Book Review: A Mother’s Secret by Renita D’Silva

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Some authors, I pick up without a second thought, or rather I grab their books greedily, sometimes to read right away, sometimes to be kept away to savour when I’m in the right mood to enjoy them them most. Renita D’Silva’s books have fallen into those books that I grab greedily. This one was no exception and I read it in one shot because I couldn’t bear to stop.

Jaya has had double tragedies. Her mother dropped dead of a massive heart attack when she was pregnant with her son Arun. A few months later her son dies of cot death. Jaya is completely broken by both these tragedies. She has not only lost her mum and son, she had also pushed away her husband, Ben. The closeness they shared seemed to be a thing of the past. Overcome by sadness and guilt, guilt that she should have somehow kept her son alive, guilt that she never got to know her mother, had her turn to therapy. As she progresses through therapy she starts looking at her mother’s belongings which she hadn’t had the courage or strength to look at.

Her mother had been extremely reticent about herself. Jaya knew almost nothing about Sudha. All her efforts to find out while Sudha was alive didn’t go far. As she gathers the will to go through her mum’s belongings, she finds diaries and pictures of a place in India. As she starts to read through Sudha’s diaries, the person who her mother was begins to emerge. She starts to understand her mother’s little behaviours which had made no sense until then.

Before she got a chance to finish reading Sudha’s diaries, a missive from India brings things to a head.

Along with Jaya’s journey of discovery, runs a parallel story of Durga, a little girl thrown into confusion when her parents meet with a horrific accident and end up in coma. Durga is a strong willed girl who isn’t exactly a favourite of her neighbours. They start looking after her initially after the accident, but soon has her carted off to her grandmother who had never shown any interest in her granddaughter. Durga finds herself in a ruin of a grand mansion with her grandmother and a woman who is considered mad by the village folks.

What is the link between Jaya and Durga? You’ll have to read to find out. But what I can promise you is that it is a great read. Intriguing as you try to understand where the story is going and the final revelation. I kind of guessed what was coming but that didn’t detract my enjoyment of the book at all.

I’ve always found Renita’s writing very vivid, invoking strong imagery of the setting and the trials that her characters go through. Be it social discrimination or conditioning, or the wonderful descriptions of food. Especially the descriptions of food. I could feel Sudha’s pain as she grows up with the disapproval of her parents, of Kali’s motivation to better her status. Her characters aren’t black and white. You feel for Kali even when she is at her darkest. You understand why she (and Sudha, for that matter) does what she does. A book that was an absolute pleasure to read.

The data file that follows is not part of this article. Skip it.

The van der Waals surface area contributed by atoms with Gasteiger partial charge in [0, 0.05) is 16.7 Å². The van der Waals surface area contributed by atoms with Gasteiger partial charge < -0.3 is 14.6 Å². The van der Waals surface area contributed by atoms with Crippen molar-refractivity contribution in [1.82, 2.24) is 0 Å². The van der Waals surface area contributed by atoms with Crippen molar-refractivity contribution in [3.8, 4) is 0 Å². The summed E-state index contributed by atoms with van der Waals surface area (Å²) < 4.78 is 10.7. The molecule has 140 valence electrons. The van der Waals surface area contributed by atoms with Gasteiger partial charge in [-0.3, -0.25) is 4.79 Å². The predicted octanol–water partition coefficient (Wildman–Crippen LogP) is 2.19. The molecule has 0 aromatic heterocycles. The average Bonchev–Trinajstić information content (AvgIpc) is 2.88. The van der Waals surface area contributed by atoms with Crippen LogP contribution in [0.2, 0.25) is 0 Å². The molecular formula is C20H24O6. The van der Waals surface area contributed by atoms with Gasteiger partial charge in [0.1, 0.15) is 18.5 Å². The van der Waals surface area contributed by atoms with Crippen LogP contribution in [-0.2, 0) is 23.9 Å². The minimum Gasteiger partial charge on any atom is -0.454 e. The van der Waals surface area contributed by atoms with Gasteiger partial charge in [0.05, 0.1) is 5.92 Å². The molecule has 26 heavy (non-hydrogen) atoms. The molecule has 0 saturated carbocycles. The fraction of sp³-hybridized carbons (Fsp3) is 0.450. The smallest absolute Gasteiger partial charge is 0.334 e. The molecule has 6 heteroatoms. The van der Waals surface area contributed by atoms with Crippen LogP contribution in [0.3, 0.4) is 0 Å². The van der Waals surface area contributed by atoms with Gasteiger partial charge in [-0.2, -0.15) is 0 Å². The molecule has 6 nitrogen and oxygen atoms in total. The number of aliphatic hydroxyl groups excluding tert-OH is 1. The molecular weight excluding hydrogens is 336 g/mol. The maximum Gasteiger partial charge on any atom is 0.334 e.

My rating – 4.5/5

About the Author

Renita D’Silva is the auther of 4 books, ‘Monsoon Memories’,’The Forgotten Daughter’,’The Stolen Girl’ and ‘A Sister’s Promise’. Her books evoke vivid imagery of India and food and makes for very compelling reads.

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Book Review: A Sister’s Promise by Renita D’Silva

I had read ‘The Forgotten Daughter’ by Renita D’Silva and had loved her writing, so when I saw ‘A Sister’s Promise’ on Netgalley, I absolutely had to request it.

Got approved for it, read it and then started this review which sat in my drafts for ages. Sigh. End of the year clean up showes me this and a bunch of others which needed completing. This had to be one of the first to be completed and published, given how much I enjoyed the book.

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Puja and Sharda are two sisters, who grew up together in India. With personalities like chalk and cheese, they were different but close while growing up. They promised to be with each other, support each other through life, however life had other plans for them. Circumctances forced them apart, far apart. Sharda is living in India with her daughter Khushi while Puja lives in the UK with her son Raj. She has cut off ties with her family, and her son has never been to India, never met his mother’s family. Puja lead an ordered, controlled life in the UK, where emotions had no place. When she receives a phone call from her sister Sharda, her life is turned upside down. She has to make a decision from which there is no turning back. Will she find it in her to honour the promise she made her sister? Will the bond they shared as children be stong enough to bing them together again?

Set mainly in India, it resonates with flavours and colours of the place and the emotions that the characters go through. I especially loved the descriptions, be it of the food that Sharda cooks or the emotions, you can almost taste the food and you can feel the pain, the sadness and the joys. Their childhood is so beautifully portrayed.

A beautifully narrated story of two sisters, of human emotions that come close to destroying the bond between them, and the strength of emotions and shared lives. I’ve always loved books which transport you to the place where they are set, and this book does that so very beautifully. This is not the first book b Renita D’Silva and will certainly not be the last. I can’t wait to lay my hands on her next book.

My Rating: 4/5.

About the Author

Renita D’Silva is the auther of 4 books, ‘Monsoon Memories’,’The Forgotten Daughter’,’The Stolen Girl’ and ‘A Sister’s Promise’. Her books evoke vivid imagery of India and food and makes for very compelling reads.